9.       The super majority requirement to raise taxes was added for a reason, to prevent the government from taking more money then it needs to run.  If you want to change this, ask the people of oregon to change the constitution, but I like many of them will not be supporting that at all.

10.   Most of this I can agree with (especially a postal service that does not require taxpayer money to run), except the pre-payment of retiree benefits.  Its very important that we make sure that we don’t leave our children paying for our current needs.

11.   As I said before in #8, education of our children is one of the most important things our state does (and it should be funded as such).  All of those things are nice to haves, but we need to let the local school boards make determination on exactly how they will spend the money to best educate the children, while providing incentives to teachers to do a better job.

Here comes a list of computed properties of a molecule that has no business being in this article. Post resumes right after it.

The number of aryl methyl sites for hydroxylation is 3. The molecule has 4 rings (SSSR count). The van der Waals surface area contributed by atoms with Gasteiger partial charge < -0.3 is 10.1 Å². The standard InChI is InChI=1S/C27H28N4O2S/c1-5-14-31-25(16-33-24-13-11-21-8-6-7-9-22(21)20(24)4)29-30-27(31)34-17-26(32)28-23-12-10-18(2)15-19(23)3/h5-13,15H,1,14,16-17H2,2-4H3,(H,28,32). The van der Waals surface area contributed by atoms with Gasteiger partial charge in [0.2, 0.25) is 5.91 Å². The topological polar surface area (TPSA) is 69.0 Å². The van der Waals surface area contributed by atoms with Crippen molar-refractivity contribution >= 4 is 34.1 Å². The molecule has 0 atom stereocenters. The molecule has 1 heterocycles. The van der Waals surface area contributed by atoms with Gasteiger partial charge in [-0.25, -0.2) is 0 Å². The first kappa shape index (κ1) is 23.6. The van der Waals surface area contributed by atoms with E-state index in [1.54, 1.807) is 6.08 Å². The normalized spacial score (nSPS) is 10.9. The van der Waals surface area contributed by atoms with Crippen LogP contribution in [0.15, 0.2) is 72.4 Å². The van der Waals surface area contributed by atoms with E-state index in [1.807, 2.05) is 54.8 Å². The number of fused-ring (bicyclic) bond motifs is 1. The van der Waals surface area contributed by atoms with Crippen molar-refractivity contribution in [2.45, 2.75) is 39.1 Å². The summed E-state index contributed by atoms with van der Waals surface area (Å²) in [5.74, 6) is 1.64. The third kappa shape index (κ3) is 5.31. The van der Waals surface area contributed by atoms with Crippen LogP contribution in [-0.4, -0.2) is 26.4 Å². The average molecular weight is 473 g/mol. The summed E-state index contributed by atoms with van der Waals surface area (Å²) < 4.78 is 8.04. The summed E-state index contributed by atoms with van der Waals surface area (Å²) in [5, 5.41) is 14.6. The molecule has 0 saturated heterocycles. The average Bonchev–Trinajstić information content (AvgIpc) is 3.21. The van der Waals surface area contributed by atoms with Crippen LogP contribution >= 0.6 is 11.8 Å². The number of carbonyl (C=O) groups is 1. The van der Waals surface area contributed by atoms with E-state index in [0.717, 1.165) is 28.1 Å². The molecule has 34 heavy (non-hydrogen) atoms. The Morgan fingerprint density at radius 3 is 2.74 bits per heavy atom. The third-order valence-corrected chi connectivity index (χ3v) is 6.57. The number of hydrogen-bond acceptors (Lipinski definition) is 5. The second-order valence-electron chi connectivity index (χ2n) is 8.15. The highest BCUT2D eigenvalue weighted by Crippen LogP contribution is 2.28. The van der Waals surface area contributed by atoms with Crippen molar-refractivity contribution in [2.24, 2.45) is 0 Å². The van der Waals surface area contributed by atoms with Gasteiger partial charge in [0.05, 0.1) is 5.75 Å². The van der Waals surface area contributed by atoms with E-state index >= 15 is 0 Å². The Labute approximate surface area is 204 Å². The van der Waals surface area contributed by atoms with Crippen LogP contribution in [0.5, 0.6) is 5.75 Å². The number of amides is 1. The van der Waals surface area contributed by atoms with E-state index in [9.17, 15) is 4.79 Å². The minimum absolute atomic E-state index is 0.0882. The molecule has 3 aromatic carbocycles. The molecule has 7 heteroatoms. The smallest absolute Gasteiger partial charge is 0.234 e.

12.   Our state constitution defines the word marriage, it does not in any way limit the rights of same sex unions (which can be done through domestic partnership in Oregon and provides virtually all of the rights afforded to married couples see ORS 106.340).  I do not support changing our current laws in Oregon as to domestic partnerships or marriage.  But as to the definition of the word “Marriage”, I believe that should be left up to the people of Oregon to decide (as they have so far done so by putting it in the state constitution).